As a personality of the nineteenth century, Joseph Smith stands out as extraordinary. While many writers have been critical of him and his teachings, most historians are impressed with at least some of his accomplishments, even if they believe he was a charlatan. He organized a new religion, published a 500 page book of scripture, dictated over a hundred revelations, founded a city, built a temple, and produced a remarkable theological framework that both expanded and contradicted Christian thinking of the era.
Of all of Joseph Smith teachings and practices, none has been more controversial than plural marriage. The historical record plainly indicates that the Prophet married women polygamously and authorized other men to do likewise.
Over the decades since his 1844 death, many writers have made bold assertions concerning Joseph Smith's plural marriage practices, labeling him as licentious and a womanizer. It appears this assessment is based upon an interpretation of selected historical evidences, all of which reflect significant credibility problems. Other manuscript documents provide contradictory historical data that seriously challenge this view and should not be ignored.
This website is designed to provide an in-depth review of pertinent manuscripts and documents, including records derived from both anti-Mormon and sympathetic sources. Through this evaluation, readers will be better qualified to understand Joseph Smith's polygamy.
In the years between 1842 and 1899, several individuals compiled lists of Joseph Smith's known plural wives. Each of the compilers possessed his own reasons for assembling the names and all lists appear to be incomplete. In the 1950s, researcher Stanley Ivins made the first attempt to compile a comprehensive anthology. He was followed by nearly a dozen other researchers who assembled their own catalogues.
Perhaps the most commonly asked question regarding Joseph Smith's plural marriages is whether sexual relations were included. The Prophet taught that one reason for polygamy was "to multiply and replenish the earth" (D&C 132:63). Hence, the presence of conjugality in some of the relationships is not surprising.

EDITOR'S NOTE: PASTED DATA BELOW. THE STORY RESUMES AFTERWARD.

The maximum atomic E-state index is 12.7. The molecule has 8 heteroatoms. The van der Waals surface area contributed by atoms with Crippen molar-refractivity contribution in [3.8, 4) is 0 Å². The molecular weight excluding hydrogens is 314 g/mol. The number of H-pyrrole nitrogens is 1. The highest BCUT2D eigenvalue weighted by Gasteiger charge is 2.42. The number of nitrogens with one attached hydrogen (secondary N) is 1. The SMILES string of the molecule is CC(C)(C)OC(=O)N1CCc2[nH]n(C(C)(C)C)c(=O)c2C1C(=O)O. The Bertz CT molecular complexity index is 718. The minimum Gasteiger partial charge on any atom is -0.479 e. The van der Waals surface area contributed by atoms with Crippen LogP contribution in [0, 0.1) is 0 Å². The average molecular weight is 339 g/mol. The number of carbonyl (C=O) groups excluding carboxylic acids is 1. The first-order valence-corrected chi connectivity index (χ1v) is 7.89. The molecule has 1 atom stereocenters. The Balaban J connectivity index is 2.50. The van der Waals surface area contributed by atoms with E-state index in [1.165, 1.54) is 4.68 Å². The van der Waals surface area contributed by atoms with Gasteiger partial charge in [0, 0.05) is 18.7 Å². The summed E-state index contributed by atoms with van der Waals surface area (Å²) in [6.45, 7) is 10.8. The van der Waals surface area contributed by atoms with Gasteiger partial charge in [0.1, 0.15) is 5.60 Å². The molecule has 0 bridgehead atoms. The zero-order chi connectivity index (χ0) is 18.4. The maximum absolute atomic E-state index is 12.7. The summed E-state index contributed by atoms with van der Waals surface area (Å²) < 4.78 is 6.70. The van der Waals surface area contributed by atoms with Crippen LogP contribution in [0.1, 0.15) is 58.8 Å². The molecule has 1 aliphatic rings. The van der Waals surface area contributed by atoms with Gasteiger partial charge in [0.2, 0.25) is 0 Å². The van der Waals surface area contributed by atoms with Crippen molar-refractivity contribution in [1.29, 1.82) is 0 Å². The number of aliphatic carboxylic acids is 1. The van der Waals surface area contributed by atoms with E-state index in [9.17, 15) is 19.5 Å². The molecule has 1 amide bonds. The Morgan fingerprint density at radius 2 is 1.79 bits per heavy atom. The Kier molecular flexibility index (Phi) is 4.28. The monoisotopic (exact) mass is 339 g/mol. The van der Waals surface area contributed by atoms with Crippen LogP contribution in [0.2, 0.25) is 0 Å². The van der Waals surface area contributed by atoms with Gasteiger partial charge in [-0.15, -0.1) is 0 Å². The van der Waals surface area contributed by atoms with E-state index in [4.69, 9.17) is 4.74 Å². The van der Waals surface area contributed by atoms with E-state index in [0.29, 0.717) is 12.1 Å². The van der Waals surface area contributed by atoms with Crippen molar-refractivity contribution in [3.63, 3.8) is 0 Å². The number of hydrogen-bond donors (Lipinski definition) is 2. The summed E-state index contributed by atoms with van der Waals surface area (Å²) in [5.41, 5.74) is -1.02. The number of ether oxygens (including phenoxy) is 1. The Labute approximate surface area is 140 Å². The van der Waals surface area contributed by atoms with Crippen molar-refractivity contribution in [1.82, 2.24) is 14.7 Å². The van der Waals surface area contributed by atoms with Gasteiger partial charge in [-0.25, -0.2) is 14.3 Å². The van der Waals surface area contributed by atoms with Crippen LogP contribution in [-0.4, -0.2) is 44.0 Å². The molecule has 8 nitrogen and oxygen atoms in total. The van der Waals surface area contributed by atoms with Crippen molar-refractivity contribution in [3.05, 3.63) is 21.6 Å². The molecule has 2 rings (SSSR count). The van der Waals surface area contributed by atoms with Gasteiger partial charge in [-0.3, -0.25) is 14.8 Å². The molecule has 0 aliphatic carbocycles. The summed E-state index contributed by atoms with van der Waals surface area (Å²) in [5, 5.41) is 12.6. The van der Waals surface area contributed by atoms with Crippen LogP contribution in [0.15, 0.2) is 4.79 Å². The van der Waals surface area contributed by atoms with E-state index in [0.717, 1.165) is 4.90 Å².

Possibly the most controversial question surrounding Joseph Smith's polygamy is: "What motivated him to teach and practice plural marriage?" The most common answer advanced by critics is simply, he wanted to expand his sexual opportunities. This naturalistic and somewhat cynical view has been proclaimed in the vast majority of publications that have addressed the topic.
The assessment of both the cynic and the naturalist, that Joseph Smith was a womanizer, is not unexpected. It would be illogical for a person who did not believe him to be a genuine prophet to conclude otherwise. Richard L. Bushman, author of Joseph Smith: Rough Stone Rolling, (New York: Alfred A. Knopf, 2005) observed: “Polygamy is an interesting thing because it serves as a Rorschach test. People project onto Joseph Smith and polygamists their own sense about human nature.”
Despite its huge popularity, the cynical view has many problems.
Joseph Smith identified three reasons explaining why the practice of plural marriage in the early 1840s should be embraced by members of The Church of Jesus Christ of Latter-day Saints.
Over the decades since Joseph Smith's death, several other explanations for the practice of plural marriage have been promoted by Church apologists.
Since polygamy was first introduced in Nauvoo, Illinois in 1841, numerous accusations against Joseph Smith have been charged by anti-Mormons. An anti-Mormon writer once affirmed his opinion to me that Joseph Smith's polygamy was "surrounded by a bodyguard of lies." I agree that much misinformation and many falsehoods have been advanced concerning the Prophet's plural marriages. Readers are left to determine whether the reported "lies" are camouflaging his alleged licentiousness (as the antagonist author implied) or creating a caricature that hides the true historical Joseph.
Several controversies have arisen concerning Joseph Smith's polygamy:
Recently the FLDS Church members and other "Mormon fundamentalists" have claimed ties to Joseph Smith's polygamy, asserting that the practice of plural marriage is required today. My research demonstrates many core differences between the Prophet's teachings and those of the "fundamentalists" regarding polygamy Foremost among them is the question whether Joseph taught the plural marriage was required for exaltation.
Joseph Smith's polygamy was tightly controlled by "one" man who held priesthood authority necessary to perform the marriages. He plainly taught that plural marriages performed without the the authorization of the "one" man were "not valid neither of force" (D&C 132:18).
Hopefully the the historical data available on this website will assist all writers, whether anti-Mormon or LDS apologetic, and everyone in between, to portray Joseph Smith and his plural marriages more accurately.
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